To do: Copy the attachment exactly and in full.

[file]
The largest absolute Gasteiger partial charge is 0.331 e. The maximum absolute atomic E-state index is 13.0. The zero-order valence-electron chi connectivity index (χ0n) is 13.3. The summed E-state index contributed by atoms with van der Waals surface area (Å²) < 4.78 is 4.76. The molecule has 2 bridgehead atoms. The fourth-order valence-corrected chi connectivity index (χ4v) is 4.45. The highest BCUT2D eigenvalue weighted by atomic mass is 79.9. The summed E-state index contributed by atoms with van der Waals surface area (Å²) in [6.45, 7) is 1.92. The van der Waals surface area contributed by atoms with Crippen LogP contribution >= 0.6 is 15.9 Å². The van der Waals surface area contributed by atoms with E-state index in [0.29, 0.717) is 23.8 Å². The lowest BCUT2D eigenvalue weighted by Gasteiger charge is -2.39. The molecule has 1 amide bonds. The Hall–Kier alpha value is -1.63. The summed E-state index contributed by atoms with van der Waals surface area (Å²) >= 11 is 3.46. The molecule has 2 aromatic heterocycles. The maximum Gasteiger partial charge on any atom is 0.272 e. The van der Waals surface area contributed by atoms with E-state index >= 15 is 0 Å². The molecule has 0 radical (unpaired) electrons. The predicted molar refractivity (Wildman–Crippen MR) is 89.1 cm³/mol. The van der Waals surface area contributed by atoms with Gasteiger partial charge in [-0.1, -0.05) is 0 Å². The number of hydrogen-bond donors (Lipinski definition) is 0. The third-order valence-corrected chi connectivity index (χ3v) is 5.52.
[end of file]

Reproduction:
The largest absolute Gasteiger partial charge is 0.331 e. The maximum absolute atomic E-state index is 13.0. The zero-order valence-electron chi connectivity index (χ0n) is 13.3. The summed E-state index contributed by atoms with van der Waals surface area (Å²) < 4.78 is 4.76. The molecule has 2 bridgehead atoms. The fourth-order valence-corrected chi connectivity index (χ4v) is 4.45. The highest BCUT2D eigenvalue weighted by atomic mass is 79.9. The summed E-state index contributed by atoms with van der Waals surface area (Å²) in [6.45, 7) is 1.92. The van der Waals surface area contributed by atoms with Crippen LogP contribution >= 0.6 is 15.9 Å². The van der Waals surface area contributed by atoms with E-state index in [0.29, 0.717) is 23.8 Å². The lowest BCUT2D eigenvalue weighted by Gasteiger charge is -2.39. The molecule has 1 amide bonds. The Hall–Kier alpha value is -1.63. The summed E-state index contributed by atoms with van der Waals surface area (Å²) >= 11 is 3.46. The molecule has 2 aromatic heterocycles. The maximum Gasteiger partial charge on any atom is 0.272 e. The van der Waals surface area contributed by atoms with E-state index >= 15 is 0 Å². The molecule has 0 radical (unpaired) electrons. The predicted molar refractivity (Wildman–Crippen MR) is 89.1 cm³/mol. The van der Waals surface area contributed by atoms with Gasteiger partial charge in [-0.1, -0.05) is 0 Å². The number of hydrogen-bond donors (Lipinski definition) is 0. The third-order valence-corrected chi connectivity index (χ3v) is 5.52.